As President Obama pushes forward with his military strategy for Afghanistan, ordinary Afghans are undeniably worse off. More and more Afghans are forced from their homes by violence, especially as the military offensive in the south pushes insecurity north. Meanwhile, the Afghan government remains too weak, and humanitarian organizations are unprepared to meet even the most basic needs of the population. As the U.S. proceeds into its 10th and most challenging year yet in Afghanistan, it must recognize and address the growing humanitarian needs and ensure that the most vulnerable Afghans do not fall through the cracks.
In November, Refugees International traveled to Afghanistan to look at the capacity of the United Nations and the various aid agencies to provide Afghans with the basics for survival. In short, the current aid system is broken.
The health toll
Health workers told us that Afghanistan's national health system is falling apart. Doctors, paid about $200 a month, are not coming to work because of fighting and the proliferation of improvised explosive devices. As a result, the International Committee of the Red Cross, which runs the only hospital in Kandahar, says it is seeing more basic health problems such as diarrhea. Meanwhile, a third of Afghans do not have enough to eat, more than half of all children are malnourished, and the aid community has no system to accurately monitor nutrition.
Compounding these problems, at least 120,000 Afghans have been displaced in the past year — a 50% increase. Many of these people have settled in cities, which are seen as havens from conflict. Urban slums are growing, where people are living in crude shelters and drinking out of filthy ditches. The slums, or "informal settlements," house over 13,000 people in 30 sites in the capital city of Kabul alone.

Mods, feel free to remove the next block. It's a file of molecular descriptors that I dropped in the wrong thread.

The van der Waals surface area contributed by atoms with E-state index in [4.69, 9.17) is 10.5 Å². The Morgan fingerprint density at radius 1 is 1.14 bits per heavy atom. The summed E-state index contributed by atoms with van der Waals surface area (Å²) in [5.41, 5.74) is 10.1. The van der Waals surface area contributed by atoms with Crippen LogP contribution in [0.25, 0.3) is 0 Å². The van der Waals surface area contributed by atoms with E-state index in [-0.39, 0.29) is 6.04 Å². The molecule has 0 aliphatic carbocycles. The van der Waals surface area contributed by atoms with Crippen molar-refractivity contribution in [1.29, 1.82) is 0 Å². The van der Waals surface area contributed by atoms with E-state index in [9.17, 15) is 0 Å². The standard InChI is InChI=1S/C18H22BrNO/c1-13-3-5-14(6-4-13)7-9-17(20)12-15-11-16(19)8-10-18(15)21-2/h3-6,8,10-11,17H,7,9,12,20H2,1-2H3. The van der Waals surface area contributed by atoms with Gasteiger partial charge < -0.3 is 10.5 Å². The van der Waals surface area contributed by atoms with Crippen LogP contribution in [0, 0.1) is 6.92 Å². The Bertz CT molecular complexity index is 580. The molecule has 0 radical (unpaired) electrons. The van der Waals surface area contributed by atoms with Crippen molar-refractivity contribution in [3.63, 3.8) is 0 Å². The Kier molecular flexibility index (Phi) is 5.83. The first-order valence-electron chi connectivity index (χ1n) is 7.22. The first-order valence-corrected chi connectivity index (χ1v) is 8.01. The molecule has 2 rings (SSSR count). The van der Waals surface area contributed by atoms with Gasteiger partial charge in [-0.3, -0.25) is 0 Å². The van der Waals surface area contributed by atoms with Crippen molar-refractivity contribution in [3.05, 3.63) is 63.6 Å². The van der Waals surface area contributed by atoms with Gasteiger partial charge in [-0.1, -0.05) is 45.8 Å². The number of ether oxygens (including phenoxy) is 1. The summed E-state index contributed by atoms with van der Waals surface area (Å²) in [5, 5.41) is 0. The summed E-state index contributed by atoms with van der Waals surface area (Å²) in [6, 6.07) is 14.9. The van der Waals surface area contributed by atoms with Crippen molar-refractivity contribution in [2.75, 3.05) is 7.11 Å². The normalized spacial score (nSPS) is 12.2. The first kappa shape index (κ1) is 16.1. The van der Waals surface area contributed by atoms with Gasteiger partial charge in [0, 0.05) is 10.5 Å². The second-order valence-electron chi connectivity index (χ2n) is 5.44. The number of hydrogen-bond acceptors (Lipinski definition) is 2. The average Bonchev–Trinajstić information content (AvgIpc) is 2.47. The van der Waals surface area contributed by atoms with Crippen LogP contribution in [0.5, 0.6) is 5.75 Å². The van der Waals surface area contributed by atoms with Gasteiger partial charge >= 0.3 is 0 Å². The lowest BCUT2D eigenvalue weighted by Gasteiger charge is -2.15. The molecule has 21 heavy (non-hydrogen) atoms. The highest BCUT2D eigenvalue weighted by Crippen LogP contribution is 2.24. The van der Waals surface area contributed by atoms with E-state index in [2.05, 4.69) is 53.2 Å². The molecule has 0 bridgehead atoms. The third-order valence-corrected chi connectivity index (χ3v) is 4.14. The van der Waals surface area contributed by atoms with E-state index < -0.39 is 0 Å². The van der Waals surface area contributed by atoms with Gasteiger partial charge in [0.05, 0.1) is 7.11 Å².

Yet while the humanitarian needs continue to grow, organizations have not built up the capabilities to meet them. More than 1,000 non-governmental organizations are registered in Afghanistan, but the vast majority are focused on longer-term projects that are not designed to provide solutions in an escalating conflict. They must take some responsibility for the deteriorating situation and put in place the resources and experienced humanitarian staff to turn the tide around.
This is not a problem of scarce funding. This is a problem of priorities. The U.S. Agency for International Development (USAID) continues to push money toward longer-term development goals. Massive contracts, some more than $300 million, lack oversight and are often targeted for highly insecure areas, where proper monitoring is impossible.
In one case in Helmand, for example, where there are no water shortages, a contractor purchased 16,000 water pumps from a local drug trafficker at twice the market rate. Political pressure to show quick results often translates into a focus on quantifying how much aid money has been spent, rather than the quality of programming.
The international community has worked to improve electricity and roads but has not ensured that the most vulnerable Afghans can access food, water, housing and health care. In a country mired in poverty with a government plagued by corruption, meeting the immediate needs of the Afghan people must be a higher priority.
Michel Gabaudan is president of Refugees International.
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